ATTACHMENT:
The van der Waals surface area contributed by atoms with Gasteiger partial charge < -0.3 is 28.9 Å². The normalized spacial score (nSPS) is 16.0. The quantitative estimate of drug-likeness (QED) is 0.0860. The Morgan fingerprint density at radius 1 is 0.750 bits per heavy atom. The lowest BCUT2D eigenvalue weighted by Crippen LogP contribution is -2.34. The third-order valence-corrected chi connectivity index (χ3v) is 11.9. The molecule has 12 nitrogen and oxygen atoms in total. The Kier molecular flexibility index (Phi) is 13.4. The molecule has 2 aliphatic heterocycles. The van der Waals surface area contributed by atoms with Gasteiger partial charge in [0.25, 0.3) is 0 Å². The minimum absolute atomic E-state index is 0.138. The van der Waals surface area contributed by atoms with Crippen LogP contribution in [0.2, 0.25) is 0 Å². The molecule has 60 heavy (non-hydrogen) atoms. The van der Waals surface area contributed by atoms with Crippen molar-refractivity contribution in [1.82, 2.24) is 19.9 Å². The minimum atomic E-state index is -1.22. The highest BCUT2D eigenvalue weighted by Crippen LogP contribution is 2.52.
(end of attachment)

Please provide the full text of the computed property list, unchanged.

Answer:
The van der Waals surface area contributed by atoms with Gasteiger partial charge < -0.3 is 28.9 Å². The normalized spacial score (nSPS) is 16.0. The quantitative estimate of drug-likeness (QED) is 0.0860. The Morgan fingerprint density at radius 1 is 0.750 bits per heavy atom. The lowest BCUT2D eigenvalue weighted by Crippen LogP contribution is -2.34. The third-order valence-corrected chi connectivity index (χ3v) is 11.9. The molecule has 12 nitrogen and oxygen atoms in total. The Kier molecular flexibility index (Phi) is 13.4. The molecule has 2 aliphatic heterocycles. The van der Waals surface area contributed by atoms with Gasteiger partial charge in [0.25, 0.3) is 0 Å². The minimum absolute atomic E-state index is 0.138. The van der Waals surface area contributed by atoms with Crippen LogP contribution in [0.2, 0.25) is 0 Å². The molecule has 60 heavy (non-hydrogen) atoms. The van der Waals surface area contributed by atoms with Crippen molar-refractivity contribution in [1.82, 2.24) is 19.9 Å². The minimum atomic E-state index is -1.22. The highest BCUT2D eigenvalue weighted by Crippen LogP contribution is 2.52.